Often the case with the best fighter-trainer relationships, the bond between Gabriel and Billy extends beyond the gym. They consider each other family. Billy and Gabriel were actually hanging out in the car together when I interviewed Gabriel for this piece over the phone, unbeknownst to me until nearly 9 minutes in. Billy just sat there quietly and let Gabriel do all the talking. I finally found out he was there when I asked Gabriel about their relationship. They appear to have a very good chemistry. As Gabriel would say, their styles mesh. For Gabriel, winning a world title isn't even about him. He's doing it for Billy, for his family. He wants to improve their lives. Failure is not an option.
Since Rosado's last defeat he's picked up notable victories over the likes of Jose Medina, Jamaal Davis, Ayi Bruce, Jesus Soto Karass, and Sechew Powell. But out of all of Rosado's wins, none felt sweeter than his demolition of Soto Karass. Many predicted Karass would apply pressure and systematically break Rosado down and Gabriel completely flipped the script. The fight played out exactly as Gabriel and Billy expected. Pulling it off on the first nationally televised NBC Sports card made it even better.
For a fighter with only 25 pro fights Gabriel Rosado is already a veteran, and that's not common in boxing today. Plenty of fighters manage to go unbeaten in their first 25 bouts, but only the Floyd Mayweathers of the world do it against the level of competition that Rosado has faced. So who cares that Rosado has five losses?
Referring to the opponents that beat him, Rosado said, "Look at where they're at right now and look at me. I'm ahead of them. Angulo is not relevant right now. Derek Ennis is not relevant right now. You know, I've definitely become a better fighter. I've advanced my career." If you tune in Friday, September 21st on NBC Sports after 9 PM EDT, expect to watch him advance it again.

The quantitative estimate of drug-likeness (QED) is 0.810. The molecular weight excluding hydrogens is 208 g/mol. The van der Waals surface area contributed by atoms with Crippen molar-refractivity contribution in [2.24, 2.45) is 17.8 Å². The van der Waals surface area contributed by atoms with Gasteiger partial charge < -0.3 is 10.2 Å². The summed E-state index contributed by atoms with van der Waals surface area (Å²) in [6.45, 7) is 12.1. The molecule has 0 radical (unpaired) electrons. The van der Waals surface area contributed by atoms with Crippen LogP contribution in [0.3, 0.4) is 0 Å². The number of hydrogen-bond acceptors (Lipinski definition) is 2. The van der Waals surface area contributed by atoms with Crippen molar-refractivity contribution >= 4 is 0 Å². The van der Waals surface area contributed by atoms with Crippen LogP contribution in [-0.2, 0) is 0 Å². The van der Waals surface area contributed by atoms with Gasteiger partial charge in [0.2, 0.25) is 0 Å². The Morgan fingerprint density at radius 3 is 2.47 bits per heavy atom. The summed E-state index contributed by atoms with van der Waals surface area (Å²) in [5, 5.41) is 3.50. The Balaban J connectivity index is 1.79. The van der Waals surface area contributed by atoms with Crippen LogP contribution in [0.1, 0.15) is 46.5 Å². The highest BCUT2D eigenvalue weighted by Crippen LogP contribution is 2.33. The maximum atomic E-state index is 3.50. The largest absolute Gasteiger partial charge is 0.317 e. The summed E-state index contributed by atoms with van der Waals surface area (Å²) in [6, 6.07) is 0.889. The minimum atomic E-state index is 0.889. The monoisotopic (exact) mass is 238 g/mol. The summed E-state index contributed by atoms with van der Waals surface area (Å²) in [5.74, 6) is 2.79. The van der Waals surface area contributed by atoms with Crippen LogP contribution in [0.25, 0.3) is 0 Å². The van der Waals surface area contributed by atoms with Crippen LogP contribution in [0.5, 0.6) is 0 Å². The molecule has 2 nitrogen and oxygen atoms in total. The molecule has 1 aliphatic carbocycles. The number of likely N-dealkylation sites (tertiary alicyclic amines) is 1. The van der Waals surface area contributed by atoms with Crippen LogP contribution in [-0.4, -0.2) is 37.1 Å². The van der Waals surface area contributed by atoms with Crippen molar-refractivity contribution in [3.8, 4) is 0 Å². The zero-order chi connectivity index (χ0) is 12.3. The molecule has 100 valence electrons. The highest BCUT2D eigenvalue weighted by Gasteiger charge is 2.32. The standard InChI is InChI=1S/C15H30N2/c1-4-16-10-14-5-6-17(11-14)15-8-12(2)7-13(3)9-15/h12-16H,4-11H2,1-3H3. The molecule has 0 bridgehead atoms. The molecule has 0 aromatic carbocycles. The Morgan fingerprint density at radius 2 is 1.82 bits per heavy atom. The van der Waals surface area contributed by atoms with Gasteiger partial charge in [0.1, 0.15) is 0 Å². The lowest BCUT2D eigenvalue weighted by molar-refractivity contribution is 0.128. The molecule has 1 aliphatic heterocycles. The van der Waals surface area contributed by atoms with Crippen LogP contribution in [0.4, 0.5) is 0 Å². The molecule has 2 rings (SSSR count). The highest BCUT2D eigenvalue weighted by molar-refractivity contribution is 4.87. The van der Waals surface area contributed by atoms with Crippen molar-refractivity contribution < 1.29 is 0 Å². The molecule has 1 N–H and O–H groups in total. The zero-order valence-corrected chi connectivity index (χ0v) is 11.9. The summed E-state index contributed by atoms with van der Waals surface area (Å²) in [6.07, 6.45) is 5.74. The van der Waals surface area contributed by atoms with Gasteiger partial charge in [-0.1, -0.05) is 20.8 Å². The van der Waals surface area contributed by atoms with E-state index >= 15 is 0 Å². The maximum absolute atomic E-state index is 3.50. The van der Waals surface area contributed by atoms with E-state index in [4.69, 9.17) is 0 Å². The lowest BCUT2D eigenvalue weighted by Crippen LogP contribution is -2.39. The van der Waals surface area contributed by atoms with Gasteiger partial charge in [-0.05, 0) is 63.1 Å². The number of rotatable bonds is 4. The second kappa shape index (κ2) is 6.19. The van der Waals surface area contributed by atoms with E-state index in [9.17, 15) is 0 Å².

Should all go as planned, Rosado eyes an IBF title shot with Bundrage, if he's still champion at the time. K9 is rumored to have an HBO date with Andre Berto on November 24th , but win or lose Rosado is not concerned. Gabriel just wants a world title and has no particular preference between fighting K9 or Berto to get it. However, I would assume Rosado takes home a larger purse against Berto. The question is how long would Rosado have to wait to take that purse home? If his mandatory shot at the title doesn't come in a timely fashion, Rosado does not want to sit around. He feels it's important to keep busy in order to stay sharp.
Nevertheless, Plan B for Rosado comes down to dollars and sense. Risk vs reward will be evaluated and if a tough fight doesn't make dollars, it doesn't make sense. Obviously Rosado would jump at the opportunity to fight someone like Saul "Canelo" Alvarez, which to me is a fight that makes perfect sense. Alvarez has yet to face a rated, full sized junior middleweight in his prime. Then again, Floyd Mayweather, Miguel Cotto, and Sergio Martinez are all past their prime and at least one of them is undersized (Mayweather). Alvarez bypassing fighters like Rosado for them is perfectly understandable. But if those fights aren't next for Canelo, let's hope Gabriel Rosado is. He's earned it.